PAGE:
Swans ask a lot of their audience. This isn’t news to anyone who discovered the band during the ’80s, when their sound was at its most power-drill grating, or when their live shows entailed switching off the air conditioning or lights and creating a cacophonous sauna — thus reverting the audience in a sensorially primal state. But that was then; Swans are playing bigger venues now with better ductwork and fire codes, but the sound they make is so much louder and more devastatingly massive — and much more likely to extend for hours at a time. When Michael Gira woke up the slumbering beast of a band in 2010 with My Father Will Guide Me Up a Rope to the Sky, following 14 years of retirement, it felt like the unleashing of a great energy. If there’s one aspect that’s come to define Swans in the past half-decade, it’s power — awesome, beautiful and overwhelming in the best way possible.
So if Swans ask a lot of their audience, it’s because Gira & Co. put every last thing they’ve got into their music. Swans’ 2012 album The Seer — on the shortlist of the greatest albums the band ever recorded — spanned one hour, 59 minutes in length, and only occasionally did it offer a break from the band’s monolithic assault. One such moment, “Song for a Warrior,” found the Yeah Yeah Yeahs’ Karen O singing a lyric Gira wrote for his daughter — displaying shades of tenderness and affection that you don’t hear often in a Swans song. There are no such ballads on To Be Kind, Swans’ 13th album. A full two minutes longer than its predecessor, To Be Kind just seems to provoke the listener that much more, offering what would seem, on paper, like an almost comically harrowing challenge: It’s just as intense as its predecessor, a bit more cacophonous, and two minutes longer.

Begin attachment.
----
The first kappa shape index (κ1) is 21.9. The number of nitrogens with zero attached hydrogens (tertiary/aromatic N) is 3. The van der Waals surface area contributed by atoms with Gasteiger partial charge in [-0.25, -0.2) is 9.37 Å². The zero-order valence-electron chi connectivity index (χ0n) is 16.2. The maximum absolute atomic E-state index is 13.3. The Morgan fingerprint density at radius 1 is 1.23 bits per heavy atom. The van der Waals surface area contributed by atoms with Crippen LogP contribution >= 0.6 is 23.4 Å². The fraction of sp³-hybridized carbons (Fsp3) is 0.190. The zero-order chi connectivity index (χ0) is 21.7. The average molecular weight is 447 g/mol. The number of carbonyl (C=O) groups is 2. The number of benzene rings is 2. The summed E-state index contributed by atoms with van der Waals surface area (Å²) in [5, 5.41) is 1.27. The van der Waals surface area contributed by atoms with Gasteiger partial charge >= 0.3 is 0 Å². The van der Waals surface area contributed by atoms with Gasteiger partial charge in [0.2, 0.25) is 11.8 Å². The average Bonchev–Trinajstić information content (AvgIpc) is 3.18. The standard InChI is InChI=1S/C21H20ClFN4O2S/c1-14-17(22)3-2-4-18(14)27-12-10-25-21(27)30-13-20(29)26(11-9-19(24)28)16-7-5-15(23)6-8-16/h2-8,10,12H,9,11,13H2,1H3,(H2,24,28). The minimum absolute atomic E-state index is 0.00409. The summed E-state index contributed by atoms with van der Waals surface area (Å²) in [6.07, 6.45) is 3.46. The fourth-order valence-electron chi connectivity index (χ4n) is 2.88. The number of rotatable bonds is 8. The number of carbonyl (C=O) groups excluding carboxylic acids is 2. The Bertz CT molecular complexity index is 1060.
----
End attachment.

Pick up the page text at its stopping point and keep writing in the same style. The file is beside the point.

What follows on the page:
This would all be moot if To Be Kind merely consisted of the harshest sounds Swans could muster. There’s an audience for that, of course, but that’s not really what they do or what they’re about. Their menace is constructive. Their volume is expressive. And there’s an almost spiritual quality to the lengths they push themselves toward, both physically and musically. When the band locks into a groove, as they do on the terrifying, 17-minute “She Loves You” or the violently funky “Oxygen,” they step into a portal between profound beauty and grotesque ugliness, and then smash both sides together. It’s awe inspiring; it’s scary as fuck.
Groove is a central part of To Be Kind. It manifests in the form of an eerily sinister gallop in opening track “Screenshot,” revolving around Christopher Pravdica’s serpentine basslines. It’s not as funky as the Beefheart-ian strut of “A Little God In My Hands,” which is the catchiest track of the bunch, or as “Oxygen,” which occupies the gnarliest pocket you’ve ever heard — it’s like The J.B.’s getting high on Satan’s supply. And that’s even before the fiery eruptions of horns come piercing through. The power that Swans have been cultivating only seems to have grown, and yet, in that groove, there’s something curiously joyful about where they’ve arrived on the album. They sound like they’re having fun, and — based on a video of their performance of “Oxygen” at Pitchfork Festival last year — they look like it, too.
In its own twisted way, To Be Kind represents Swans at their most positive. The first word Gira utters on the album is “love,” and it maintains residency throughout much of the album’s two hours. It takes on spiritual representation in “A Little God In My Hands” (“I share blood/ Forever love“). It becomes carnal and profane in the epic snarls of “She Loves You” (“Your name is… FUCK!”). And in the haunting, gorgeous title track, it’s touchingly intimate (“There are millions and millions of stars in your eyes“). Even during Oxygen’s brutal pigfu(n)ck beatdown “Oxygen,” there’s an overarching transcendence that makes a cry of “Feed me now!” seem less about base human desire as a thirst for immortality — something every human struggles with and eventually fails. Though after an eight-minute exercise like that, it’s hard not to be convinced of the possibility.
As has been the case with Swans albums since My Father Will Guide Me Up a Rope to the Sky, there’s a long list of guest musicians on To Be Kind, including Ministry’s Bill Rieflin, singer/songwriter Little Annie, Cold Specks’ Al Spx and St. Vincent’s Annie Clark. Yet none of these players seem to be here for anything other than the service of the greater whole. Much as Swans wield a great power, they’re capable of growing even more awe-inspiring as they expand. The music of Swans is alive; it breathes, it throbs, it pulses and it yearns. And yes, it demands a lot of the listener, but the reward belongs to those who choose to indulge them. Music this powerful is not to be treated passively.